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Our Promise

Dean Fernando Miralles-Wilhelm
Dean Fernando Miralles-Wilhelm

April 1, 2021, marks an exciting milestone. Over the past two months, many committees within our college have worked purposefully and tirelessly to define our current state and put forth our proposed College of Science Inclusive Excellence Plan. As a result of significant stakeholder input, this proposed plan also envisions our aspired end state along with ways we will measure our progress once we put our ideas and initiatives into action.

I believe it is important to clarify the process we took to get here, to not our first draft but rather a ‘zero draft’ as we are now to a point where we are seeking the collective and ongoing input on this plan from our broader Mason science community.

This plan was developed in parallel with development of the George Mason University Anti-Racism and Inclusive Excellence (ARIE) Task Force Inclusive Excellence Plan. The insights are dedicated work of the ARIE Task Force and College of Science subcommittees, who have paved the way for a closer look at our internal practices, policies, and procedures, thereby allowing for us to be collaborative and strategic in how we approach enhancing diversity, equity and inclusion (DEI) throughout the College of Science.

Both the Association of American Colleges and Universities (AAC&U) and George Mason University have identified Diversity, Inclusion and Equity as their core principles. Our College’s Inclusive Excellence Plan is guided by these core principles and offers a framework and approach for embedding DEI into the college’s systems and structures.

Inclusive Excellence can be looked at in two ways. In one regard, it can be viewed as practicing and striving for excellence in institutional inclusion efforts. This view suggests a high quality, comprehensive approach for achieving an inclusive and welcoming community. It means attending to both the demographic diversity of the institution and also to the need to foster climates and cultures that provide every member of the community with the opportunity to thrive and succeed. Essentially, the focus is on being excellent at inclusion.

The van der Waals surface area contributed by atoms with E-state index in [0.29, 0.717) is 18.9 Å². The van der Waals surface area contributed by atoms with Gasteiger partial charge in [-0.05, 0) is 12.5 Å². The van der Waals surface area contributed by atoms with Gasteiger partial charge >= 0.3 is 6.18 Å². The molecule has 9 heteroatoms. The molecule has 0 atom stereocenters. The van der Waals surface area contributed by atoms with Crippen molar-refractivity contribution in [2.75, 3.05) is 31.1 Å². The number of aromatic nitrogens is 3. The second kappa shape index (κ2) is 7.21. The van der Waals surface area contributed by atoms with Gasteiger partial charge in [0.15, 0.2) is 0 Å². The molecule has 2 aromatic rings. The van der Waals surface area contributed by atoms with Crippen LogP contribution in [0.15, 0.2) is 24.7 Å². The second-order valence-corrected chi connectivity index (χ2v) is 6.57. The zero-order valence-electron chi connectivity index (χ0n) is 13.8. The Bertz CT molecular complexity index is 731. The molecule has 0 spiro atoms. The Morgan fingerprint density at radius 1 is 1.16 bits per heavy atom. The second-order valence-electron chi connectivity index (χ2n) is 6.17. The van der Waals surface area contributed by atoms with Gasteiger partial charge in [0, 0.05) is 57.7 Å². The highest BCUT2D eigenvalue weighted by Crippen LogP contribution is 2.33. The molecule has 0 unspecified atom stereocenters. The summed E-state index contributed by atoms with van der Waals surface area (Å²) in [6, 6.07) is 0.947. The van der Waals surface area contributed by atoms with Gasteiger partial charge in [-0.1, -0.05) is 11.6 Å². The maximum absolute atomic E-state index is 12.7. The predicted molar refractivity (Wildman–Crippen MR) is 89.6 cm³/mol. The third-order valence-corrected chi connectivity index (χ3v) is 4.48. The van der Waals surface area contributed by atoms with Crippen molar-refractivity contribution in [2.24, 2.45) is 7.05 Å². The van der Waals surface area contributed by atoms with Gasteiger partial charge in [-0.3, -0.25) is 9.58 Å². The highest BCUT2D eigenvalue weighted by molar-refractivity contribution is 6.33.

Another way to view Inclusive Excellence is to focus on making excellence inclusive. This means ensuring that academic and social success on campus, and throughout one’s Mason experience, is not reserved for a few. Rather, it requires the integration of diversity, inclusion, and educational quality, and making sure that they are recognized as interdependent. In this regard, the focus is on being inclusive about excellence.

I am personally inspired by the work that has already been done by members of our community, as well as the roadmap set forth in this plan to advance the College of Science’s commitment to inclusive excellence. Anyone (students, faculty, staff, alumni, and partners) associated with the College of Science should feel our commitment to inclusion at the core of their experiences as we strive to deliver on the following PROMISE:

P – Prepared to contribute meaningfully to the changing world in which we live and work

R – Respectful of all people, rights, freedoms, and individual differences

O – Open to a life of independent learning

M – Motivated to be responsible citizens who support the common good

I – Inquisitive, innovative, creative, and passionate about exploring the world

S- Skilled and thriving scientists, professionals, educators, and researchers

E – Engaged in our communities as leaders and role models.

Candidly, it is time for change. We are a nation within a racial inequity crisis. Academia is experiencing significant competition for the best students, faculty, and staff, and to truly deliver on our promise, we must put in place measured processes and goals for which we should be transparently held accountable. 

This is the start. We have identified activities to pursue and are open for input from our stakeholders-- partners, donors, parents, even prospective students and hires. We want to actively share what we are doing and releasing our proposed College of Science Inclusive Excellence Plan will be a big step to do just that.

This effort actually starts with each of us; we must first look inward to grow. And it starts with both the little and big things. For example, over time, I have developed a habit of using the phrase, “you guys” to address groups of people. As a result of my ARIE awareness, I am instead referring to "my colleagues" or the "team" at large. This is an example of my own personal ARIE journey towards Inclusive Excellence.

Complex issues of diversity, equity and inclusion require commitment to continuous learning, personal vulnerability and introspection, openness to others, and dedication to thinking about our work purposefully, to seek remedies to societal inequities. The work of promoting social justice is not easy, but it is an imperative.

To be successful our effort will require the entire College to engage and embrace the goals and actions set forth in this plan. Creating this document represents our starting point. Now the real work, learning and change must begin.

I promise to work alongside you as we each personally grow and collectively evolve into an increasingly inclusive, innovative, and inspiring community.

Respectfully,

FMW


Inclusive Excellence Plan (draft)